92% of consumers read online reviews and testimonials when considering a purchase. 88% trust online reviews as much as personal recommendations, and 72% say positive reviews and testimonials make them trust a business more. This means that including social proof or trust building content on your homepage can make or break whether you’re able to convert site visitors into customers.
In fact, when a consumer reads a review on your website, your company generates 62% more revenue from that user.
Some companies choose to include block testimonials on their site, usually in the form of a detailed quote from a customer of authority—a manager or CEO—who attests to the quality of your product or service. This strategy may be most effective for companies who sell a singular product, like software.
We included a block testimonial on Excelerra Software's homepage.
Because Excelerra’s software is designed to increase sales and performance efficiencies, specific testimony from a CEO whose company adopted the product was crucially helpful in proving its concept. Excelerra’s block testimonial included specifics about their software’s effectiveness, as well as their product’s ability to improve sales performance, productivity and data forecasting.
Other businesses, like Oasis Hydration, may find that a compilation of customer reviews is more effective. This is most often the case when a company provides a lifestyle service or retail product.
We included customer reviews that mentioned specific team members on Oasis Hydration's homepage.
Because Oasis Hydration offers supplemental therapeutic services, customer reviews are a key consideration for building trust among site visitors interested in Oasis’ alternative IV hydration therapy. We included reviews on their homepage that gave credence to their customer service, and we included reviews that named specific team members.
Including client and partner logos on a homepage is a great way to provide social proof of your services and verify that your company is a trusted service provider for recognizable brands.
Other businesses may opt out of testimonials or customer reviews in favor of including the logos of prominent customers or partners.
Including client and partner logos on a homepage is a great way to provide social proof of your services and verify that your company is a trusted service provider for recognizable brands in your industry—or in consumer culture at large. Often, this method of trust building is important or businesses who may offer technically complicated or sensitive services to their customers.
Including client logos on Agency672's homepage supported the caliber of work they complete.
For example, Agency672, a customer of ours who provides out-of-home media services, worked with us to include partner logos on their homepage, since establishing the ability to manage sizable and consequential campaigns was key.
Including military partner logos on Windamir Construction's homepage was essential for building trust with clients.
Sometimes, the inclusion of partner logos may provide the ultimate testament to your effectiveness and ability as a company. Windamir Construction is a building contractor for the military and federal government, so displaying the logos of military branches like the Marine Corps, Air Force, Navy and Army provides penultimate proof of their ability to handle military construction.
We write about calls to action often on our blog, and—along with the hero message—calls to action are among the most important elements of your website’s homepage design. We include a call to action on almost every web page we build.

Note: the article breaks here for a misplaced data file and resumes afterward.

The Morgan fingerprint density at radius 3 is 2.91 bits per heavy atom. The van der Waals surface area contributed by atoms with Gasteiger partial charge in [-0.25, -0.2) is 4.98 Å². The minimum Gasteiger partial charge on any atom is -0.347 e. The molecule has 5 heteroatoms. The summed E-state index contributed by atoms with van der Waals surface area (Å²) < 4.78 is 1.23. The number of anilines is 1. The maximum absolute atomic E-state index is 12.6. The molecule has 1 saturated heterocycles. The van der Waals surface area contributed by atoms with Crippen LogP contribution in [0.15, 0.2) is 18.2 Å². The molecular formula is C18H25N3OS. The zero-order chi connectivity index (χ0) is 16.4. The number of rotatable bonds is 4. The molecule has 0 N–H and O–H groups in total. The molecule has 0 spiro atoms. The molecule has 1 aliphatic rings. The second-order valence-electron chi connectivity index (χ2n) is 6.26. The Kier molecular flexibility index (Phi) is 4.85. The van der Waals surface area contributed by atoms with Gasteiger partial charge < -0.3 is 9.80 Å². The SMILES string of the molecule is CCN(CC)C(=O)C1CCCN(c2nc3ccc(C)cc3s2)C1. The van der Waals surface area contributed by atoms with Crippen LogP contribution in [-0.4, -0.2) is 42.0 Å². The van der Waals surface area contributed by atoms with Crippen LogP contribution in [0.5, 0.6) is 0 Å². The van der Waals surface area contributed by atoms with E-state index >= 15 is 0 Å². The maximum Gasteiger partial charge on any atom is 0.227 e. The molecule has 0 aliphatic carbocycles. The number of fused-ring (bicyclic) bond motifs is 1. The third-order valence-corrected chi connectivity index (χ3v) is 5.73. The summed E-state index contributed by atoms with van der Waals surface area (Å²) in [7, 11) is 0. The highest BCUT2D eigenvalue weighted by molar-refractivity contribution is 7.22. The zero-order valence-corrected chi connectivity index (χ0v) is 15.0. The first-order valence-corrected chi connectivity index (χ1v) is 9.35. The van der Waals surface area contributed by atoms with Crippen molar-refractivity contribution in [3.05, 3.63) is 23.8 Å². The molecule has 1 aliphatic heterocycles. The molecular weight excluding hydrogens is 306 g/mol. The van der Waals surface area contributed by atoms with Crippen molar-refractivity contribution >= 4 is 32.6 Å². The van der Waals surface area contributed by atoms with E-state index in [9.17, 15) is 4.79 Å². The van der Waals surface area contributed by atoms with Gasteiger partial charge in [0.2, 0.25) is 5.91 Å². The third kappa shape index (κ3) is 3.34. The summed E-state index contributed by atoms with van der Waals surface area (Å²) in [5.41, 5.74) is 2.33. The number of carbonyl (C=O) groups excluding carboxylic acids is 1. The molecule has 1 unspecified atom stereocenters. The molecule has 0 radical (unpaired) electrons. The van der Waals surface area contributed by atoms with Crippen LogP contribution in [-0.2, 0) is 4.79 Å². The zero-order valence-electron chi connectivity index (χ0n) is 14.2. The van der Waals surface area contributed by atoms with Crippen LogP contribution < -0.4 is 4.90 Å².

Calls to action direct your visitors to perform the behaviors necessary to transform into customers or become a part of your organization, and they’re among the most important components of your lead conversion strategy.
Surprisingly, over 70% of small businesses and B2B companies do not have a call to action on their homepage, a major deficit that we correct in all of the pages we design for our clients.
A call to action at the bottom of your homepage synthesizes the collective narrative of your home structure to entice your user to interact directly with you as a company or organization.
If included in the hero message, a call to action typically points your viewer to contact the company, learn more about your products, or purchase your services. Most commonly, a call to action at the bottom of your homepage synthesizes the collective narrative of your home structure to entice your user to interact directly with you as a company or organization.
Most importantly: Calls to action promise future satisfaction, and they engage with your potential customers candidly.
If done right, a call to action is a clear, concise and coherent distillation of your company’s usefulness, brand message and service to your customer. It ties together every piece of your homepage into a powerful, carefully worded and visually compelling message that engages your customers into response.
Beyond pure lead conversion, calls to action can redirect users to more helpful information as they decide whether to contact your company or purchase your products. Where a more protracted sales funnel and decision making process is involved, directing users to additional resources can be helpful.
Responding to user intent on Accord's homepage, we included helpful resources in their call to action.
This is the strategy that Accord Ventilation, our client who produces air ventilation products, pursued on its homepage. Because Accord distributes their products through several retail partners, most visitors come to their website looking for specs, installation instruction and product support. So, Accord’s call to action featured a “Contact Us” prompt and a link to download additional resources.
Ultimately—and regardless of a CTA’s technical purpose—a call to action needs to be eye-catching, and it must communicate that your company is of service to your customers’ needs.
Helicopter Express' call to action immediately catches the user's eye.